Andrology

Male Infertilty Consultations

Reproductive care is unique because it is about the couple, not an individual. Male fertility specialists focus exclusively on the treatment of the man in order to allow couples to achieve pregnancy either naturally or with the least invasive treatment possible. We feel that both male and female reproductive specialists are critical to optimal treatment of couples struggling with infertility and are happy to work with any primary care physician, urologist, or reproductive endocrinology and infertility specialists (REIs) you are already established with.

For Questions Or To Schedule
An Appointment Please Call:

(801) 587-1454
Fax: (801) 581-6127

What Is Male Infertility?

Infertility is the inability to achieve pregnancy after one year of regular unprotected intercourse. Couples usually achieve pregnancy by intercourse at a rate of approximately 20–25% per month, 75% by six months, and 90% by one year. Studies, examining large populations have demonstrated that 15–24% of couples have infertility. In approximately 30% of these couples, infertility is caused by a male factor alone, and in an additional 20% of couples, by both male and female factors.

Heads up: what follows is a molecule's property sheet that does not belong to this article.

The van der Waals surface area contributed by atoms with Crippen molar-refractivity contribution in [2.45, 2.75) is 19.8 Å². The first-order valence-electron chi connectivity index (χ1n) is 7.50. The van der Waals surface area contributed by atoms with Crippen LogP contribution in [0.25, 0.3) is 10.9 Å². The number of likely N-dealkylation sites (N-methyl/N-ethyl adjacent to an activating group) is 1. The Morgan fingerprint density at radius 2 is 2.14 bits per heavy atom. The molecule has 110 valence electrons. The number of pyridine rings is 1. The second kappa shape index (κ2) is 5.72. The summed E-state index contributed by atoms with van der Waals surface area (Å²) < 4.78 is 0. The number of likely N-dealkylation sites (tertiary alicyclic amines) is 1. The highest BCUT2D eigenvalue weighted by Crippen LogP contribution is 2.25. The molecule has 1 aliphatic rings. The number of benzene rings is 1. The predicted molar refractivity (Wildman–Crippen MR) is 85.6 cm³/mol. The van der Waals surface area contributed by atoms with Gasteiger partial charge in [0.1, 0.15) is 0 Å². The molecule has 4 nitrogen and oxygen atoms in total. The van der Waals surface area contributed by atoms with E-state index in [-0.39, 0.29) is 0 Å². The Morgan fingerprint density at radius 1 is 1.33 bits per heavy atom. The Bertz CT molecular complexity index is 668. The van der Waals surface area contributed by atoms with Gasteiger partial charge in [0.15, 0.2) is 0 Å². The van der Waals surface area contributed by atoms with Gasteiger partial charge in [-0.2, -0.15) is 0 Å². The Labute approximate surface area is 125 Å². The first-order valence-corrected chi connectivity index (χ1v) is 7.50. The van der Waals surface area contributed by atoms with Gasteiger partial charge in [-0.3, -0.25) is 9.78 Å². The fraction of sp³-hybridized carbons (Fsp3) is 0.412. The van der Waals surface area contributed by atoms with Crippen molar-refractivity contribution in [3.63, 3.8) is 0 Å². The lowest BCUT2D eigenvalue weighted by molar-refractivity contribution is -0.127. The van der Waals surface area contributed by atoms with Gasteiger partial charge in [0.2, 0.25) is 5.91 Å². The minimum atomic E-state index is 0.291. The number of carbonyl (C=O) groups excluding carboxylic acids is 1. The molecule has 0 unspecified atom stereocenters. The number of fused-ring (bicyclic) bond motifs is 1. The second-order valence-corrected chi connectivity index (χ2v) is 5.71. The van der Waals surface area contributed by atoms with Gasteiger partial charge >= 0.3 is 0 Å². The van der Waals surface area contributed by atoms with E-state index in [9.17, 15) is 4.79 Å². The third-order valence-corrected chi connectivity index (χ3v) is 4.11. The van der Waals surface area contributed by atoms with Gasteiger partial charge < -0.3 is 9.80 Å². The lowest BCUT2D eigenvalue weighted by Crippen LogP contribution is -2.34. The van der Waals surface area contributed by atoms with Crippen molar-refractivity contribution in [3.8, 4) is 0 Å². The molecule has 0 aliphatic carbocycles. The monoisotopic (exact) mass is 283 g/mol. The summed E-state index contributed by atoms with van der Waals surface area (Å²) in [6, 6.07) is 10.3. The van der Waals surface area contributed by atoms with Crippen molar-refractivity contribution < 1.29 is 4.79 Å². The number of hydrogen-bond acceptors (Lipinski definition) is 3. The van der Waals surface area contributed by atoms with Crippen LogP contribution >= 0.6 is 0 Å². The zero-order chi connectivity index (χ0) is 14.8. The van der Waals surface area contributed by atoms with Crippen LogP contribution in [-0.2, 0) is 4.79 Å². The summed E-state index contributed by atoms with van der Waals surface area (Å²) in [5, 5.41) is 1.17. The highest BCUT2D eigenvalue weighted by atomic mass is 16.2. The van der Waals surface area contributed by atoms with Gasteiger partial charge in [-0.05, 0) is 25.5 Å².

How Common Is Male Infertility?

Thus, 50% of couples experiencing infertility have a clinically significant male factor. Put another way, 20% of couples experience infertility and 10% of all couples have infertility due to male factors. The next time you are in a grocery store, look around and count ten couples—chances are at least one of these couples has infertility due to a male factor. The good news is that most forms of male infertility are highly treatable in the hands of a skilled professional.

Most couples going through fertility struggles are shocked to find out this is such a common condition. Part of this stems from the fact that men are much more reluctant to talk about these issues than women and male factor infertility has historically received much less attention than female infertility. For years, it was thought that the quality of the eggs and the age of the woman were the main factors driving reproductive success.

Recently, work by the deCODE group in Iceland has shown that men can contribute significantly to reproductive success. This group showed that age-related changes in men’s sperm can confer a roughly 4% increased relative risk of having a child with schizophrenia or autism per year of additional age after age 25. The absolute risk of these diseases are still extremely low, even in men having children in their fifties and sixties, but this work showed for the first time that male sperm quality can be directly linked to some reproductive outcomes. This has caused the academic community to focus more on how sperm quality impacts reproductive success.

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